When I first began my journey into gentle discipline, I was familiar with the Goldilocks-model of discipline: Papa Bear discipline, which was too harsh; Mama Bear discipline which was too lenient; leaving Baby Bear discipline which, of course, was just right. Most approaches that I heard were all variations of that theme (naturally, each book claimed the Baby Bear version) and many linked gender that way, too.
We threw those models away, preferring a more unconditional parenting approach. We don't use punishment, at least by the way I define punishment: intentionally making my children miserable in retaliation for misbehavior. And I admit, I am wary of the term "consequences" because so often it is simply a euphemism for punishment.
I imagine that some of my blog readers, especially those who are not around us often in real life, assume that we just don't use spankings as punishment but still use time outs and other negative reinforcement, or that we simply let the kids run wild and shield them from any consequence whatsover to their actions. In reality, we do allow some natural consequences, when we feel like the children can actually learn from them.
I don't usually blog about it for several reasons, among them: I wouldn't necessarily appreciate my own mistakes being blog fodder, so it seems a bit unfair to focus on my children's; they generally behave pretty well, so major issues are pretty rare; and 99% of the time, dealing with my own attitude is the key.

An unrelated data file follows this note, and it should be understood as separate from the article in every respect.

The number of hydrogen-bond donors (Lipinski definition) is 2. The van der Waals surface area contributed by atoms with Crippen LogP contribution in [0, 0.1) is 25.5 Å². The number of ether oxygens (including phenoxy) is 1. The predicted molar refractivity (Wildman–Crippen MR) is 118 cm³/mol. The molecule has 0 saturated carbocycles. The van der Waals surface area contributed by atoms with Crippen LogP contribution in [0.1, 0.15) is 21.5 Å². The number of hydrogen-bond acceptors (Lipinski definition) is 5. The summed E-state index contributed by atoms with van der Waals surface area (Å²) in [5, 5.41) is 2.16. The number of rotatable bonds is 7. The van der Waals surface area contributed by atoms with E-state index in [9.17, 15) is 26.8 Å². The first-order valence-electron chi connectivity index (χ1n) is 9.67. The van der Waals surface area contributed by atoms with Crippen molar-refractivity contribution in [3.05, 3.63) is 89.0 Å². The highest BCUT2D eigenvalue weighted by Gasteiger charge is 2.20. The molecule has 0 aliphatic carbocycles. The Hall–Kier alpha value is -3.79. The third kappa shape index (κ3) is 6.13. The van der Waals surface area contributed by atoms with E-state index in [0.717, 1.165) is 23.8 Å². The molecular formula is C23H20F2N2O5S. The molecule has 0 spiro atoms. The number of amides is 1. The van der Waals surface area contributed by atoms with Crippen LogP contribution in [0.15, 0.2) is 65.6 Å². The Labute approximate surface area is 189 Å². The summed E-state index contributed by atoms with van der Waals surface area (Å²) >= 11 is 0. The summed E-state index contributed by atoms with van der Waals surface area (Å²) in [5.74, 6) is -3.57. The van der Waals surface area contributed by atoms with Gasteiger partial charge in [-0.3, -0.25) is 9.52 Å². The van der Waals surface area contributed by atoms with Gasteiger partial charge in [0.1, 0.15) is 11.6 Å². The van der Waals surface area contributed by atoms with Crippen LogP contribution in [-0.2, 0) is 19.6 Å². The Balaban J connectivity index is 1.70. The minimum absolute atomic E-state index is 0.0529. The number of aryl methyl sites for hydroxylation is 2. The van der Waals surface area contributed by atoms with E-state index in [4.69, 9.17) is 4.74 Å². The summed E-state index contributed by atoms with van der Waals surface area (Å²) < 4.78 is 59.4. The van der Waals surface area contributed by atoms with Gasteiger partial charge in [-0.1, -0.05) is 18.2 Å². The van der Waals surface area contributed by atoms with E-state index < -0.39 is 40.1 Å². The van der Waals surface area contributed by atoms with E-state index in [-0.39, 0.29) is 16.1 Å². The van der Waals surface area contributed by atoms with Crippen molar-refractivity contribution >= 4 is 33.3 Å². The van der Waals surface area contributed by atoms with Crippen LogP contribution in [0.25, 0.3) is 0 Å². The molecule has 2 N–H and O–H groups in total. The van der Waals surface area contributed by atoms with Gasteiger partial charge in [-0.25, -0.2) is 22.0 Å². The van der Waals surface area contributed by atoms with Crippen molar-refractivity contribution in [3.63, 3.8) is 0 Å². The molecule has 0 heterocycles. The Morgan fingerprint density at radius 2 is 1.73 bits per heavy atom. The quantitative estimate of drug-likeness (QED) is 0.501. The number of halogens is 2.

Still, we had some growing times recently, including the Most Famous Discipline Example of All, and I thought I'd share about them. Our responses are not perfect, nor are they necessarily my advice to others on how to handle similar instances. This is just a window into how it happened here.
I was chuckling with a friend recently how in any GD forum, if a mom starts to talk about how she cannot handle her child, and her fears for his future, veteran posters know before the mom mentions age that the kid is probably three. Terrible Twos? Not so much, in my experience. Threes, however, are two with a year of practice. Intense for everyone involved. Add some lapses with food allergies, and my dear son has had a rough couple of weeks. This cycle expanded as my darling and uber-sensitive five year old saw our attention directed towards her siblings and little left over for her.
Scenario Number 1--Yesterday, I planned to take them to Borders to celebrate the 30% discount for educators. They've been extraordinarily cooperative and well-behaved on our outings the last few months. This time, however, they were dawdling and not particularly interested in going. I pushed it because I thought it would be fun. Once we got inside the store, they quickly began a noisy game of chase. I told them to stop and was not heeded. So we immediately left.